Starring Bradley Cooper, Jennifer Lawrence, Robert De Niro, Jacki Weaver, Chris Tucker, Anupam Kher, Julia Stiles, John Ortiz, Shea Wigham
Peculiar. Winning. Authentic.
A romantic comedy about two people with mental disorders would seem ill-advised. Silver Lining’s Playbook pulls it off. Pat Solitano Jr (Cooper) returns home to Philladelphia after a court-ordered stint in a mental hospital to live with his parents, Pat Sr. and Dolores (De Niro and Weaver). It’s a highly dysfunctional, very loving family devoted to the Eagles (complete with superstitions), and one of the film’s main charms. Though obsessed with reuniting with his ex-wife who has a restraining order against him, Pat Jr. meets and can’t help but be drawn to Tiffany (in a terrific performance by Lawrence), a recent widow with mental problems of her own. Tiffany reminds me of the great leading ladies in classic screwball comedies (Katherine Hepburn in Bringing Up Baby and Carole Lombard in My Man Godfrey namely). She’s an oddity, but totally confident and lovable. In the end, the film comes down to a bet Pat Sr. makes on the Philadelphia Eagles and his son’s dance competition (with Tiffany as his partner). Despite its predictability, the ending works and gets a lot of laughs. Silver Lining’s Playbook excels due to its performers and how they play off one another. David O. Russell creates great characters and lets his actors go. It’s a joy to watch.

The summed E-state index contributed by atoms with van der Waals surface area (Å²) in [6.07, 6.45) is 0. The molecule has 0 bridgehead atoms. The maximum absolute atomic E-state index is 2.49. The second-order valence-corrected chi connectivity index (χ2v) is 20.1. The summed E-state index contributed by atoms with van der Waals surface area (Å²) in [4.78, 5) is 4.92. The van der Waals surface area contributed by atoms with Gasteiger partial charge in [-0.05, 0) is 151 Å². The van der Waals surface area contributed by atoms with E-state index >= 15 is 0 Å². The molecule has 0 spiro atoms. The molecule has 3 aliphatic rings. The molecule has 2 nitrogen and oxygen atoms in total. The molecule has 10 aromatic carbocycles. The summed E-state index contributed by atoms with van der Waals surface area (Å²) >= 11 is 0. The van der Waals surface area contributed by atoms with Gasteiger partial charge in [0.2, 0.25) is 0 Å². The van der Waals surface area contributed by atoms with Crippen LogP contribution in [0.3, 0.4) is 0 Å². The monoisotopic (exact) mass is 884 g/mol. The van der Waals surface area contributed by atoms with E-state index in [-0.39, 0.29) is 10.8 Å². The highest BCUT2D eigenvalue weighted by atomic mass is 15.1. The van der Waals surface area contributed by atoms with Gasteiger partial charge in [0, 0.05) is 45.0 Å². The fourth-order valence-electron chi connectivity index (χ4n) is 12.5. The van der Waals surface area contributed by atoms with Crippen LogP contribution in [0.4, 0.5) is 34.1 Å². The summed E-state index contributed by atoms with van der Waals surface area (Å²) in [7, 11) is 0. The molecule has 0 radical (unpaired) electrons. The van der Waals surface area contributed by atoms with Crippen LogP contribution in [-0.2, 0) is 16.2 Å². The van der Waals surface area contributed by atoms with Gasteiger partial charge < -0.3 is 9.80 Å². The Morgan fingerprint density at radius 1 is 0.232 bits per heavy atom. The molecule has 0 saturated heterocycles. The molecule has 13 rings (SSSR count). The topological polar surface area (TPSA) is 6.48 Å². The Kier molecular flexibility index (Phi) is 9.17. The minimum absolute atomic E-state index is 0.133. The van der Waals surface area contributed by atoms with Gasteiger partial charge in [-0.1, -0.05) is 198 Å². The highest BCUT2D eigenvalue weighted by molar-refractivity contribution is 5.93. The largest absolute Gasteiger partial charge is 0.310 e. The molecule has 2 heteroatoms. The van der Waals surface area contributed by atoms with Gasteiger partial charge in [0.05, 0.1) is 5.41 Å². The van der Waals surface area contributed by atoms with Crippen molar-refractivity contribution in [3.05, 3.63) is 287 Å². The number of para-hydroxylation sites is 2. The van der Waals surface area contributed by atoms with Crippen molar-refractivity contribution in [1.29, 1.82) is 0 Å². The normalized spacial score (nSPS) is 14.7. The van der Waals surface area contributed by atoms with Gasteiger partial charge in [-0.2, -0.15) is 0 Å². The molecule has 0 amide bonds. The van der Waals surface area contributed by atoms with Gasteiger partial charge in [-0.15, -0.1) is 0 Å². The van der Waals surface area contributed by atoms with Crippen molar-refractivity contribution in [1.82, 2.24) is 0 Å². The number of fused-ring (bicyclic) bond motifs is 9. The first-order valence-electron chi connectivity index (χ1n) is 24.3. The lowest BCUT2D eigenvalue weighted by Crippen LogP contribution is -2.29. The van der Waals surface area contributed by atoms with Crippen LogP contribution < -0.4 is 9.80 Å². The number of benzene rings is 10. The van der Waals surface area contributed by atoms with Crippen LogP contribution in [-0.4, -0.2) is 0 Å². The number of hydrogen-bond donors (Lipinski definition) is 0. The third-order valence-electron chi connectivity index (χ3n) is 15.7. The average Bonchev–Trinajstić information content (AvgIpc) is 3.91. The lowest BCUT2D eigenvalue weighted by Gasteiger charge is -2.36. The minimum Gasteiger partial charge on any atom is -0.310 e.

-Walter Tyrone Howard-